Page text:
The explosive eruption of the Tonga volcano on Jan 15, 2022, 04:15 (UTC) created a shockwave which travelled around the world. E.g. it is seen nicely in the air pressure record from Unkeroda (50.934N, 10.269E) in Thuringia. Below is a graph of the record:
Two events are clearly seen (the record has a time resolution of 5′ only): a first at Jan 15, 2022 20:20 CET, and a second at Jan 16, 2022 02:00 CET.
The circular shockwave emanating from the eruption is nicely seen in remote sensing data of midlevel water vapour (GOES-17). After expanding over the hemisphere it converged on the other side of the planet arriving in Germany after 20:00 CET. The speed of the wave can be calculated from the arrival in Unkeroda:
The distance from the Tonga volcano (20.56S, 175.37W) to Unkeroda is 16’598 km (calculated on the reference ellipsoid); the time difference from the eruption until the first event is 14hours 45Minutes, which gives a speed of 312.5 m/s. This is close to a typical speed of sound in the upper troposphere.
Theoretically, assuming a perfectly spherical Earth, the sound wave would have converged at the antipode point of the Tonga volcano (i.e. at 20.56N, 4.53E). This point lies about 3406 km south of Unkeroda. Using the speed calculated above, it should have arrived at the antipode point at about Jan 15, 2022, 23:01 CET. Subsequently, the shock wave should have dispersed again in circular form from the antipode point, reaching Unkeroda again three hours later – this is exactly the time of the second event seen above (i.e. at 02:00 CET on Jan 16). The map below shows the path of the wave crossing Unkeroda (black) and then on to the antipode point and back (pink). The red circle shows the wave at the time of the first and the second event in Unkeroda.
An interesting question is, what happened at the antipode point. Theoretically, assuming a perfect sphere, no attenuation in the atmosphere and no vertical broadening of the wave, the original sound of the eruption could have been heard at the location. Since this not the case, clearly the signal will have been quite distorted. Still, a sizeable pressure signal should have been picked up by local measurements. Unfortunately, the antipode point lies close to the southern border in Algeria, about 240km SSW from the city of Tamanrasset. The METAR data from Tamanrasset airport are unfortunately only available at hourly resolution and thus do not show a convincing signal.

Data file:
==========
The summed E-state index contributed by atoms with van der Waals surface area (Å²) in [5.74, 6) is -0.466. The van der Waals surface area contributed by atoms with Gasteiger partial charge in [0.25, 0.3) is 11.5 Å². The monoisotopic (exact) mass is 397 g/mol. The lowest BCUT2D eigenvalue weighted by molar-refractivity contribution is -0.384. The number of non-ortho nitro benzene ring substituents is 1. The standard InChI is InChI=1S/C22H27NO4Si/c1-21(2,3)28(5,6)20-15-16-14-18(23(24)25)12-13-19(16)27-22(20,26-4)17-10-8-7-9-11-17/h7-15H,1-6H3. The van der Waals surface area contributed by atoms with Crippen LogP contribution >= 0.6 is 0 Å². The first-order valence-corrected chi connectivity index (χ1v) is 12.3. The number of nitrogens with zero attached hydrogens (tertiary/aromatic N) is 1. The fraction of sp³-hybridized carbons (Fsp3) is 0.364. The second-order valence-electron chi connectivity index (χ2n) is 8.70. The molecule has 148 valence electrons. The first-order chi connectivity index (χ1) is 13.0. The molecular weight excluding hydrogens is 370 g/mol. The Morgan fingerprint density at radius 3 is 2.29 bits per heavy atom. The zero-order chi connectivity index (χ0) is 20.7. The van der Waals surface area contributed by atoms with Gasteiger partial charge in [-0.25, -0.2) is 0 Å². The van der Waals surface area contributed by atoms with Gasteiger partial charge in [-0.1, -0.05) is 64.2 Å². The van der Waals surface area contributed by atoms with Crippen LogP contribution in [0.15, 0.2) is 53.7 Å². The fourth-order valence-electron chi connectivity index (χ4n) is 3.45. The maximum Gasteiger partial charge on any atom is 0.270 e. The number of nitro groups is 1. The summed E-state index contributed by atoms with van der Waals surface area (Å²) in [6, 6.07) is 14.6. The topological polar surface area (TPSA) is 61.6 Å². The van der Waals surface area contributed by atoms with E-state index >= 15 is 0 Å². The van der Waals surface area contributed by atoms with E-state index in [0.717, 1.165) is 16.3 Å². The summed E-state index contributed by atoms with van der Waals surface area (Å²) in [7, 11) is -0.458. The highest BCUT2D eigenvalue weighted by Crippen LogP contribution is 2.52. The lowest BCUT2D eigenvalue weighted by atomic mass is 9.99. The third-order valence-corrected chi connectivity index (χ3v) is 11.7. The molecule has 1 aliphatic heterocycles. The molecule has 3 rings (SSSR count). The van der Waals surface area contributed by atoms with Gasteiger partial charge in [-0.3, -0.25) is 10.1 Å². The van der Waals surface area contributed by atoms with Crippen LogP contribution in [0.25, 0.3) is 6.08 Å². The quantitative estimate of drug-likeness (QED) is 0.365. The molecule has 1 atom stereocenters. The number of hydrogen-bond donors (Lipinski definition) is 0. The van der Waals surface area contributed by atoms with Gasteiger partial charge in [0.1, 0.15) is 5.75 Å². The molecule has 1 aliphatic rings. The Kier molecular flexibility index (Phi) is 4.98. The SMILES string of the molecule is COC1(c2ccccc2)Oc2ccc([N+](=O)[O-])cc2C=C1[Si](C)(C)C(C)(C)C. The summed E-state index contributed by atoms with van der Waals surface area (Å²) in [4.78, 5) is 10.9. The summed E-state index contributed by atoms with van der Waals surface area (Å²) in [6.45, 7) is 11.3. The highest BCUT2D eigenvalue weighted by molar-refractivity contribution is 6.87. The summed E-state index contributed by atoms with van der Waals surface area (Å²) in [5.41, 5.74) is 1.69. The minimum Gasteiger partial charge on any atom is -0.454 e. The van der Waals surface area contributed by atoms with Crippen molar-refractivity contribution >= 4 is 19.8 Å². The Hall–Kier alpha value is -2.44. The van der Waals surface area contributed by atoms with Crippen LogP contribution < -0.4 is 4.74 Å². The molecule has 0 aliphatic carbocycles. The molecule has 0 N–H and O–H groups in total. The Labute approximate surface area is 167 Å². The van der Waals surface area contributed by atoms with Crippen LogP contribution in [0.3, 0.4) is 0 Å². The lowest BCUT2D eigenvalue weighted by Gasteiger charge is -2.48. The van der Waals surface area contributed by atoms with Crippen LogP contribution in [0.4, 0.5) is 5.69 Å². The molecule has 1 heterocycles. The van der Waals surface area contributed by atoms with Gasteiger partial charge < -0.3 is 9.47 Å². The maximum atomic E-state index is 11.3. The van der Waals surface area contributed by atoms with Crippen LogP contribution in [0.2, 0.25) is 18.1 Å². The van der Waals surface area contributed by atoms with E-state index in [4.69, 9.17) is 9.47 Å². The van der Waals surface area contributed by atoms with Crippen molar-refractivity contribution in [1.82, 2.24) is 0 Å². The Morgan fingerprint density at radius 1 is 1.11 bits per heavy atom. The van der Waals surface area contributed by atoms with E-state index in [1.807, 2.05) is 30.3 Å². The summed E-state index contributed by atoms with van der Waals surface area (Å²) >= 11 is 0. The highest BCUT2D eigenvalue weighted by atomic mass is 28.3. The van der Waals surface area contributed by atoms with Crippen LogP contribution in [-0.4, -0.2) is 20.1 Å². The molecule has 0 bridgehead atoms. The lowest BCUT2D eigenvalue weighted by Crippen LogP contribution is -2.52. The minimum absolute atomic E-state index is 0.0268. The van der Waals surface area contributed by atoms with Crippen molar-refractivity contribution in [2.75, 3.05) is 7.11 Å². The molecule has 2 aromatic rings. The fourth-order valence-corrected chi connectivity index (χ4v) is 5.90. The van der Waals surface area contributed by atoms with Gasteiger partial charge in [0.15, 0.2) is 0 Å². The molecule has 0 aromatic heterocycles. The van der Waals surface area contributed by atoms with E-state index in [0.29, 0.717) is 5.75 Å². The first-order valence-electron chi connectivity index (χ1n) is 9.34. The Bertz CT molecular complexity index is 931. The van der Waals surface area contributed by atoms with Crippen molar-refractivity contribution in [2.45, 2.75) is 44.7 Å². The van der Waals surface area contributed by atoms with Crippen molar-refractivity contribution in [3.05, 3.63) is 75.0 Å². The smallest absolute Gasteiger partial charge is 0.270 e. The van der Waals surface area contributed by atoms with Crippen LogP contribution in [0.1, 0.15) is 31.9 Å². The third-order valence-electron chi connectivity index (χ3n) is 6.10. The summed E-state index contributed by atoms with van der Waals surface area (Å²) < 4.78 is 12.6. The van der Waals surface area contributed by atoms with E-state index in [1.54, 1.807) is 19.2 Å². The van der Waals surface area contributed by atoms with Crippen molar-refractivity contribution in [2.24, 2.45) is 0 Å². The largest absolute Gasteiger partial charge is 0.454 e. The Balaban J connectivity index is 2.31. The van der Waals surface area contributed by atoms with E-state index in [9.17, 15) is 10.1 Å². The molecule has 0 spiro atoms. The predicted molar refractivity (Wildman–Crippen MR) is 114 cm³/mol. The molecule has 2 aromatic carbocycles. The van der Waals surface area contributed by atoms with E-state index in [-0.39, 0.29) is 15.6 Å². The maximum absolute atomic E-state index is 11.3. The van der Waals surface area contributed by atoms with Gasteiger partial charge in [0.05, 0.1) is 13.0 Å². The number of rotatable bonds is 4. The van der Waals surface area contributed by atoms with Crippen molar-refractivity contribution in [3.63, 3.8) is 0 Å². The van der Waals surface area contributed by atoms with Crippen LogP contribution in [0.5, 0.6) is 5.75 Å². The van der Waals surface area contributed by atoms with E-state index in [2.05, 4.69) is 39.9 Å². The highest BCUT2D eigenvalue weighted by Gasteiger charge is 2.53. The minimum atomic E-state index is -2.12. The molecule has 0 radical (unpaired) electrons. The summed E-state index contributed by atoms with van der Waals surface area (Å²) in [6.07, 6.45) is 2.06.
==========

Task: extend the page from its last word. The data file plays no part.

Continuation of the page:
In case you want to ‘hear’ the sound of the eruption as recorded in Estonia: Steffen Noe has resampled the high resolution pressure record from his SMEAR station and turned it into a sound file…
Addition (Jan 24, 2022):
Diego Aliaga from University of Helsinki, Finland, has made an analysis of the shockwave as seen in IR radiation from two geostationary satellites (GEOS16, GEOS17). In his Twitter tweet you can see an animation of the IR brightness anomaly. The circular wave moving from Tonga to the antipode and back, several times, is clearly visible.
Addition (Jan 25, 2022):
Yet another animation of satellite data: this time from EUMETSAT data, made by Mathew Barlow of University of Massachusetts Lowell. It shows nicely the shock wave around the antipode point. As anticipated, it is not converging perfectly, but already somewhat distorted.
Addition (Jan 26, 2022):
More articles on the effects of the Tonga shockwave are appearing: Science has a nice piece on small tsunamis seen at the coast of Japan and also in the Caribbean. In Japan these small tsunamis were seen earlier than the actual ocean surface wave tsunami from Tonga; they were locally generated by the pressure shockwave which travels much faster. EOS contains an interesting commentary with more animations, model simulations and observations of the atmospheric shock wave.